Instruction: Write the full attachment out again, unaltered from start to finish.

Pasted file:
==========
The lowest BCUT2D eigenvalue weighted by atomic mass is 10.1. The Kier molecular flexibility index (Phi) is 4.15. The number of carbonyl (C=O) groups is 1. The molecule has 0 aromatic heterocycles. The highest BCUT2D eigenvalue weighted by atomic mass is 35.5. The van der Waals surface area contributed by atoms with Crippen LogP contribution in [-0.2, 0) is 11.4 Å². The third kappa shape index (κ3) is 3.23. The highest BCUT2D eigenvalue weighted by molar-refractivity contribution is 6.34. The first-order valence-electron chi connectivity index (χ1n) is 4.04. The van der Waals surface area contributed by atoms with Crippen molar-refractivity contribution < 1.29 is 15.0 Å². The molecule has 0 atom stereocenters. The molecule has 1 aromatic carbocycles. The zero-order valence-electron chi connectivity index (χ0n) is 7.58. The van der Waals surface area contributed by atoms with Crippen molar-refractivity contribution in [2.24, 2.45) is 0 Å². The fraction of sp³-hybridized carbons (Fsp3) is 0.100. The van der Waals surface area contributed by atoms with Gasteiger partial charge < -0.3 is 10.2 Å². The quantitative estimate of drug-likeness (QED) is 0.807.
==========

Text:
The lowest BCUT2D eigenvalue weighted by atomic mass is 10.1. The Kier molecular flexibility index (Phi) is 4.15. The number of carbonyl (C=O) groups is 1. The molecule has 0 aromatic heterocycles. The highest BCUT2D eigenvalue weighted by atomic mass is 35.5. The van der Waals surface area contributed by atoms with Crippen LogP contribution in [-0.2, 0) is 11.4 Å². The third kappa shape index (κ3) is 3.23. The highest BCUT2D eigenvalue weighted by molar-refractivity contribution is 6.34. The first-order valence-electron chi connectivity index (χ1n) is 4.04. The van der Waals surface area contributed by atoms with Crippen molar-refractivity contribution < 1.29 is 15.0 Å². The molecule has 0 atom stereocenters. The molecule has 1 aromatic carbocycles. The zero-order valence-electron chi connectivity index (χ0n) is 7.58. The van der Waals surface area contributed by atoms with Crippen molar-refractivity contribution in [2.24, 2.45) is 0 Å². The fraction of sp³-hybridized carbons (Fsp3) is 0.100. The van der Waals surface area contributed by atoms with Gasteiger partial charge < -0.3 is 10.2 Å². The quantitative estimate of drug-likeness (QED) is 0.807.